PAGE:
Every year over 60,000 school children in organised groups visit Technorama, therefore claiming by far to be the most popular out-of-school science learning institution in Switzerland. The so-called Youth Laboratory comprises chemistry and atom labs, as well as numerous experiment stations for biology, physics, and uptodate visualisation technology, providing an environment which develops the familiarity with quantitative scientific work in a relaxed atmosphere.[1]

The school’s service supports teachers in communicating science, and it is involved in national initiatives aimed at improving science education. In particular the program is orientated to the primary school sector, where usually are the largest deficits, and it is imperative to enthuse children with scientific and technical ideas as early as possible. Every year, more than 1,000 teachers attend Technorama’s in-service.[1][4]

Spielzeugeisenbahn-Sammlung Bommer[edit]

Spielzeugeisenbahn-Sammlung Bommer

That section houses the world’s number one metal toy collection Spielzeugeisenbahn-Sammlung Bommer of miniature rarities, that was established in February 2004. The exhibition offers an extended exploration of tinplate toy nostalgia and its curiosities, many of them dating from the period around 1900 AD. Technorama claims to be the home to the world’s greatest toy train collection, the Dr. Bommer Toy Train Foundation, that provides a technically and historically important view of the development of rail transportation in Switzerland.[5]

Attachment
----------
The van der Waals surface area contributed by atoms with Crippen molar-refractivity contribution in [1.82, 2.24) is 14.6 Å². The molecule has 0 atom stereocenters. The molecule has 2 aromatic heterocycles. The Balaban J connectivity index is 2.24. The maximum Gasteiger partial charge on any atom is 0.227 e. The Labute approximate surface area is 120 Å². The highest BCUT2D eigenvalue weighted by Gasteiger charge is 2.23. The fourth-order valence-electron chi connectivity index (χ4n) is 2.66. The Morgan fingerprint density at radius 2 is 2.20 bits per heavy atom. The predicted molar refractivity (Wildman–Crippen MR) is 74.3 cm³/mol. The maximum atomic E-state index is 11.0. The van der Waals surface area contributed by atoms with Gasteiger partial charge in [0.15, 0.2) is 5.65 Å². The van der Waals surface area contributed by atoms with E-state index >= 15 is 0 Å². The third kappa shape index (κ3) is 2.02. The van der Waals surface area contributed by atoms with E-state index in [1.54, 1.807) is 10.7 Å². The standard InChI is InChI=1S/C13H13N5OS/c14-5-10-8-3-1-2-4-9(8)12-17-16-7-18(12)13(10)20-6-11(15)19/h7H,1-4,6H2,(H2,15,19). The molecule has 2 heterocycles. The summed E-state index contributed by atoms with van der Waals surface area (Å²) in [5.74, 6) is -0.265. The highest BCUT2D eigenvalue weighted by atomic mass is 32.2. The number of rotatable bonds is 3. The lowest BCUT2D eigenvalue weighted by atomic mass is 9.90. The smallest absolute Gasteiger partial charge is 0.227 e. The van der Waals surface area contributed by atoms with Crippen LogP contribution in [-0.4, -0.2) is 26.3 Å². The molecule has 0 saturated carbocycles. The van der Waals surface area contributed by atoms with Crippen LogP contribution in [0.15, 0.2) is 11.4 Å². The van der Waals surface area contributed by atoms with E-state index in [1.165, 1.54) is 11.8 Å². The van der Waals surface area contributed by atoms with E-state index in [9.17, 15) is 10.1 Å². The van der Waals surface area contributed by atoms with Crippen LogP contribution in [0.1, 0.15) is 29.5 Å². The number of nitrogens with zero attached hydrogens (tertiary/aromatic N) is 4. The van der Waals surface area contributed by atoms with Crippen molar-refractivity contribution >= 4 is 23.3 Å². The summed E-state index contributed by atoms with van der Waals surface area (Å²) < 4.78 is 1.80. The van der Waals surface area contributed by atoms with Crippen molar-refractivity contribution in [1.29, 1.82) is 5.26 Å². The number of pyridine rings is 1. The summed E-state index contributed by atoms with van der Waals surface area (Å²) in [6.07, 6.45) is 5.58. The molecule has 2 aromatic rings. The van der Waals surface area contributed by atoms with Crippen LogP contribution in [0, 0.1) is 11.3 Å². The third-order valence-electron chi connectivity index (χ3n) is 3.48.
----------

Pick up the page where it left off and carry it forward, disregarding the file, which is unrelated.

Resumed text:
AdventureRooms Technorama[edit]

In 2017 the Swiss Science Center Technorama opened the escape room “AdventureRooms Technorama” in cooperation with AdventureRooms. There are two games: “Spektrum” and “Kontinuum”. The riddles are based on scientific and technological phenomena.

The AdventureRooms Technorama are located in the same building as the Swiss Science Center Technorama, but can be visited separately.[6]


Public transportation is provided by the S-Bahn Zürich line S12 (ZVV) or S29 (ZVV) to Oberwinterthur, or by Winterthur local bus line 5 to the stop Technorama’.[7]

The museum is open daily from 10am to 5pm. After-hours visits are available by appointment, as well as guided tours for groups. The building houses the museum on about 6,500 square meters, as well as a restaurant, the escape room “AdventureRooms Technorama” and rooms for seminars. The staff of the museum consists of approximately 105 employees in 54 full-time jobs. The Swiss Science Centre Technorama is directed by the Technorama Foundation,[1] and sponsored by companies and institutions.[8]

Cultural heritage of national importance[edit]

In the Swiss inventory of cultural property of national and regional significance the museum respectively the Spielzeugeisenbahn-Sammlung Bommer is listed as a Class A object of national importance.[9]


  • Hans-Erhard Lessing: Naturschön – Phänomene im Technorama. Verlag Huber, Frauenfeld 2006, ISBN 978-3-7193-1388-3.